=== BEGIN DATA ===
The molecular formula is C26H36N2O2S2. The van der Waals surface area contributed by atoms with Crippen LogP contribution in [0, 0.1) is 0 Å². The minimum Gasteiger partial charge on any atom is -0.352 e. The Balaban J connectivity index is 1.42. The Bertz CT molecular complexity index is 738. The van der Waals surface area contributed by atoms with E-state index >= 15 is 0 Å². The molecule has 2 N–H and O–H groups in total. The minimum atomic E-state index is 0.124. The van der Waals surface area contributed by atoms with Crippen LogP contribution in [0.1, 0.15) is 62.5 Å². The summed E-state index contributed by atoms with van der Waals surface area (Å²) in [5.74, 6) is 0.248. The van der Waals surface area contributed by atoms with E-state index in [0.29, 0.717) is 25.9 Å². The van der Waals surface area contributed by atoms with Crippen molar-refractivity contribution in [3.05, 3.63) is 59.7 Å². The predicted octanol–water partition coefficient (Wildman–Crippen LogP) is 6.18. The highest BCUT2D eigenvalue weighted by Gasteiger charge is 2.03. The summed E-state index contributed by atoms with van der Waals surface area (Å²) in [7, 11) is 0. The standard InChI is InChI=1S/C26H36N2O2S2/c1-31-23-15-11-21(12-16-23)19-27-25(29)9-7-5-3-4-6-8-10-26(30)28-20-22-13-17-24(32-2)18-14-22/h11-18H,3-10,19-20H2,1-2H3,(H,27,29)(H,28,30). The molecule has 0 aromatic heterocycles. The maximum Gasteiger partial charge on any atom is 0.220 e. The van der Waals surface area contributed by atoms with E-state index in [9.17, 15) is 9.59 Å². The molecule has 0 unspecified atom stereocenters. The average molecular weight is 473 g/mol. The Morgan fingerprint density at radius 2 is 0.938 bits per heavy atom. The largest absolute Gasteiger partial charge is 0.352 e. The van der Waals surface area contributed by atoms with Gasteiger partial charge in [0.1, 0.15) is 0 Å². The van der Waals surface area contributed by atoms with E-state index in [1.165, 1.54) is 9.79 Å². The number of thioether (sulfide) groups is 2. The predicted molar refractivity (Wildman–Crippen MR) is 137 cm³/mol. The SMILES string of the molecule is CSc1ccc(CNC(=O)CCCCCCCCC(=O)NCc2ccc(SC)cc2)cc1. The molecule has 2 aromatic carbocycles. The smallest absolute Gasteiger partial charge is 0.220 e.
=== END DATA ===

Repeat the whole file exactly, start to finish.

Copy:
The molecular formula is C26H36N2O2S2. The van der Waals surface area contributed by atoms with Crippen LogP contribution in [0, 0.1) is 0 Å². The minimum Gasteiger partial charge on any atom is -0.352 e. The Balaban J connectivity index is 1.42. The Bertz CT molecular complexity index is 738. The van der Waals surface area contributed by atoms with E-state index >= 15 is 0 Å². The molecule has 2 N–H and O–H groups in total. The minimum atomic E-state index is 0.124. The van der Waals surface area contributed by atoms with Crippen LogP contribution in [0.1, 0.15) is 62.5 Å². The summed E-state index contributed by atoms with van der Waals surface area (Å²) in [5.74, 6) is 0.248. The van der Waals surface area contributed by atoms with E-state index in [0.29, 0.717) is 25.9 Å². The van der Waals surface area contributed by atoms with Crippen molar-refractivity contribution in [3.05, 3.63) is 59.7 Å². The predicted octanol–water partition coefficient (Wildman–Crippen LogP) is 6.18. The highest BCUT2D eigenvalue weighted by Gasteiger charge is 2.03. The summed E-state index contributed by atoms with van der Waals surface area (Å²) in [7, 11) is 0. The standard InChI is InChI=1S/C26H36N2O2S2/c1-31-23-15-11-21(12-16-23)19-27-25(29)9-7-5-3-4-6-8-10-26(30)28-20-22-13-17-24(32-2)18-14-22/h11-18H,3-10,19-20H2,1-2H3,(H,27,29)(H,28,30). The molecule has 0 aromatic heterocycles. The maximum Gasteiger partial charge on any atom is 0.220 e. The van der Waals surface area contributed by atoms with E-state index in [9.17, 15) is 9.59 Å². The molecule has 0 unspecified atom stereocenters. The average molecular weight is 473 g/mol. The Morgan fingerprint density at radius 2 is 0.938 bits per heavy atom. The largest absolute Gasteiger partial charge is 0.352 e. The van der Waals surface area contributed by atoms with Gasteiger partial charge in [0.1, 0.15) is 0 Å². The van der Waals surface area contributed by atoms with E-state index in [1.165, 1.54) is 9.79 Å². The number of thioether (sulfide) groups is 2. The predicted molar refractivity (Wildman–Crippen MR) is 137 cm³/mol. The SMILES string of the molecule is CSc1ccc(CNC(=O)CCCCCCCCC(=O)NCc2ccc(SC)cc2)cc1. The molecule has 2 aromatic carbocycles. The smallest absolute Gasteiger partial charge is 0.220 e.